Her was written, directed and produced by Spike Jonze in his solo screenwriting debut. Her received critical acclaim and won numerous awards. At the 86th Academy Awards, Her was nominated for five awards and won for Best Original Screenplay. The film has since been cited as one of the best of the century.
Jonze was inspired to write Her after he read an online article about a website where an artificial intelligence would instant message with its users. He was also inspired by Charlie Kaufman’s writing approach to Synecdoche, New York and wanted to write a script which he could put all his feelings into.
During production of the film, Samantha Morton performed the role of Samantha on set acting in a four by four carpeted soundproof booth made of black painted plywood and soft, noise muffling fabric. Morton and Joaquin Phoenix avoided seeing each other on set to help evoke the relationship Phoenix’s character has with Samantha. However, in post-production it was decided that Scarlett Johansson would take over the role of Samantha and new scenes were shot for the film.
7. The Terminator (1984)
A cyborg assassin, known as a Terminator, is sent from the year 2029 back to 1984 to kill Sarah Connor. The Terminator has been sent by artificial intelligence system Skynet because Sarah’s unborn son will be the one to lead the fight against them in the future. Sent to protect Sarah is Kyle Reese, who warns Sarah that Skynet will spark a nuclear holocaust and together they must prevent that from happening.
The Terminator is widely credited as the film that launched director James Cameron’s career and solidified Arnold Schwarzenegger’s. The Terminator received critical acclaim upon release and grossed over $78 million at the box office against its $6.4 million budget. The success of the film launched a franchise, with the latest instalment due out in late 2019.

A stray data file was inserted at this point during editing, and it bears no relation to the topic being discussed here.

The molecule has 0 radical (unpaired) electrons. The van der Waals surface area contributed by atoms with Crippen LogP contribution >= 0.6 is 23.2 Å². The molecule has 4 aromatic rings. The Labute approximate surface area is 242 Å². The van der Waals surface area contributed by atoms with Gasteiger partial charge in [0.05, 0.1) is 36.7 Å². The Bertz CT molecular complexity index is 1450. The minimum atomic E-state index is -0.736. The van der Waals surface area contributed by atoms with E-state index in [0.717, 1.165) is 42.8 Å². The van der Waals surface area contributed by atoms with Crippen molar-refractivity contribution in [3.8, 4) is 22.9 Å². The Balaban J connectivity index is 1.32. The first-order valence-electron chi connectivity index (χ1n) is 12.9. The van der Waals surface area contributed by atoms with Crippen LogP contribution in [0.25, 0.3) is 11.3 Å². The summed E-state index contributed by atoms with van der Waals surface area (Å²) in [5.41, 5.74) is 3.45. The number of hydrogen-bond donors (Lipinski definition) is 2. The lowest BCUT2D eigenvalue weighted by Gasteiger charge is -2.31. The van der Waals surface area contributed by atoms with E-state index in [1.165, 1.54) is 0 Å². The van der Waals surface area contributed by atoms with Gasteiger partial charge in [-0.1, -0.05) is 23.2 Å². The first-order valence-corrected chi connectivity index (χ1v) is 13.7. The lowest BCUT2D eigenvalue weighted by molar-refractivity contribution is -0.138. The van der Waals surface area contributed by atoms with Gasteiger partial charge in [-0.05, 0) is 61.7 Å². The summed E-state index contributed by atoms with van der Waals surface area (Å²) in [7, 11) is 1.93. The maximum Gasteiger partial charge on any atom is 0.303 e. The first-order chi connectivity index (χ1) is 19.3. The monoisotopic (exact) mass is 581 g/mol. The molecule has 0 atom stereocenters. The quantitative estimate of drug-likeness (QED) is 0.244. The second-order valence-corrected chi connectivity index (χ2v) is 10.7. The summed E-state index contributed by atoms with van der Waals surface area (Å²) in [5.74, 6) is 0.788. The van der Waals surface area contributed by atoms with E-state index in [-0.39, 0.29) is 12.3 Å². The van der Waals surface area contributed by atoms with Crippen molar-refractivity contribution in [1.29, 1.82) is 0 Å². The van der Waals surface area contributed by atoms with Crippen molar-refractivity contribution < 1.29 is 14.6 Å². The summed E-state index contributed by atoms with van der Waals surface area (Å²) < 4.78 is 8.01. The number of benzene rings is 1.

The Terminator has been frequently recognised as one of the most popular science fiction films of all time and is also often cited as one of the best films of all time. The film has also been frequently referenced in popular culture.
6. The Day the Earth Stood Still (1951)
Soft spoken alien Klaatu lands on Earth bearing a message for all humanity after witnessing the increased spread of nuclear weapons and technology. With him is his bodyguard Gort, who presents a much more sinister threat. Greeted with suspiscion and fear, Klaatu must convince the world to listen to his message or risk being destroyed as a danger to the other planets.
The Day the Earth Stood Still was based on the 1940 short story Farewell to the Master by Harry Bates and adapted for the screen by Edmund H. North. Producer Julian Blaustein originally reviewed more than two hundred short science fiction stories and novels in search of the perfect story to adapt for a film before he settled on this one. The Day the Earth Stood Still was released to positive reviews from critics but was only a modest box office success, grossing $1.85 million against its budget of $995,000.
The Day the Earth Stood Still has frequently been recognised as one of the best films in its genre and is recognised as a classic American film. The film also has another legacy, as it is believed that the film inspired Ronald Reagan to instigate talks concerning other countries working together if there was ever an alien invasion. Reagan believed that if an alien invasion were to happen then it would unite the world.
In 2008, The Day the Earth Stood Still was remade and stars Keanu Reeves as Klaatu.